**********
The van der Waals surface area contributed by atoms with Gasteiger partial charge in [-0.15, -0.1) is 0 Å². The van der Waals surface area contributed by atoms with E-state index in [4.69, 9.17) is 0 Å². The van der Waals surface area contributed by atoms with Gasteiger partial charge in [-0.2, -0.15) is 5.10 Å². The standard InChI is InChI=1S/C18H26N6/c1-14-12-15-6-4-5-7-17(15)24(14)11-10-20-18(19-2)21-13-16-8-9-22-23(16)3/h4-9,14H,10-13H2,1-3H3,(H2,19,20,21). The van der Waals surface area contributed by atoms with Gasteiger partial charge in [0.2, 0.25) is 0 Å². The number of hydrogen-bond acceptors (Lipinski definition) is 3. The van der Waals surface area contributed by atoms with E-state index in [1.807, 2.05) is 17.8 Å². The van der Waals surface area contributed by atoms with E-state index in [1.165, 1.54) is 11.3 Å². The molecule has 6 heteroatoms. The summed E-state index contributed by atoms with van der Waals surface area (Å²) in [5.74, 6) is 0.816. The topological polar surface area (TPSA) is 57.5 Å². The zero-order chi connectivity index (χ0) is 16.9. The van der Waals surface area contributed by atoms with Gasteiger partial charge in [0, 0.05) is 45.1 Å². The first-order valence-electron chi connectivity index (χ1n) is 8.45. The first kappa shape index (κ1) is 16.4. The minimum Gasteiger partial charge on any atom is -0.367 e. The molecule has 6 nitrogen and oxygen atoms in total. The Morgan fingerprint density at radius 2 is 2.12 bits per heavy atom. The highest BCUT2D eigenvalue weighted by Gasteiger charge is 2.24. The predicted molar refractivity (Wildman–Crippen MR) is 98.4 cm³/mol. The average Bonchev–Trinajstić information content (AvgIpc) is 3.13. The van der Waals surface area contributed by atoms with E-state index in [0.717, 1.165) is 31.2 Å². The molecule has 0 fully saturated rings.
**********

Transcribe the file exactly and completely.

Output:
The van der Waals surface area contributed by atoms with Gasteiger partial charge in [-0.15, -0.1) is 0 Å². The van der Waals surface area contributed by atoms with E-state index in [4.69, 9.17) is 0 Å². The van der Waals surface area contributed by atoms with Gasteiger partial charge in [-0.2, -0.15) is 5.10 Å². The standard InChI is InChI=1S/C18H26N6/c1-14-12-15-6-4-5-7-17(15)24(14)11-10-20-18(19-2)21-13-16-8-9-22-23(16)3/h4-9,14H,10-13H2,1-3H3,(H2,19,20,21). The van der Waals surface area contributed by atoms with Gasteiger partial charge in [0.2, 0.25) is 0 Å². The number of hydrogen-bond acceptors (Lipinski definition) is 3. The van der Waals surface area contributed by atoms with E-state index in [1.807, 2.05) is 17.8 Å². The van der Waals surface area contributed by atoms with E-state index in [1.165, 1.54) is 11.3 Å². The molecule has 6 heteroatoms. The summed E-state index contributed by atoms with van der Waals surface area (Å²) in [5.74, 6) is 0.816. The topological polar surface area (TPSA) is 57.5 Å². The zero-order chi connectivity index (χ0) is 16.9. The van der Waals surface area contributed by atoms with Gasteiger partial charge in [0, 0.05) is 45.1 Å². The first-order valence-electron chi connectivity index (χ1n) is 8.45. The first kappa shape index (κ1) is 16.4. The minimum Gasteiger partial charge on any atom is -0.367 e. The molecule has 6 nitrogen and oxygen atoms in total. The Morgan fingerprint density at radius 2 is 2.12 bits per heavy atom. The highest BCUT2D eigenvalue weighted by Gasteiger charge is 2.24. The predicted molar refractivity (Wildman–Crippen MR) is 98.4 cm³/mol. The average Bonchev–Trinajstić information content (AvgIpc) is 3.13. The van der Waals surface area contributed by atoms with E-state index in [0.717, 1.165) is 31.2 Å². The molecule has 0 fully saturated rings.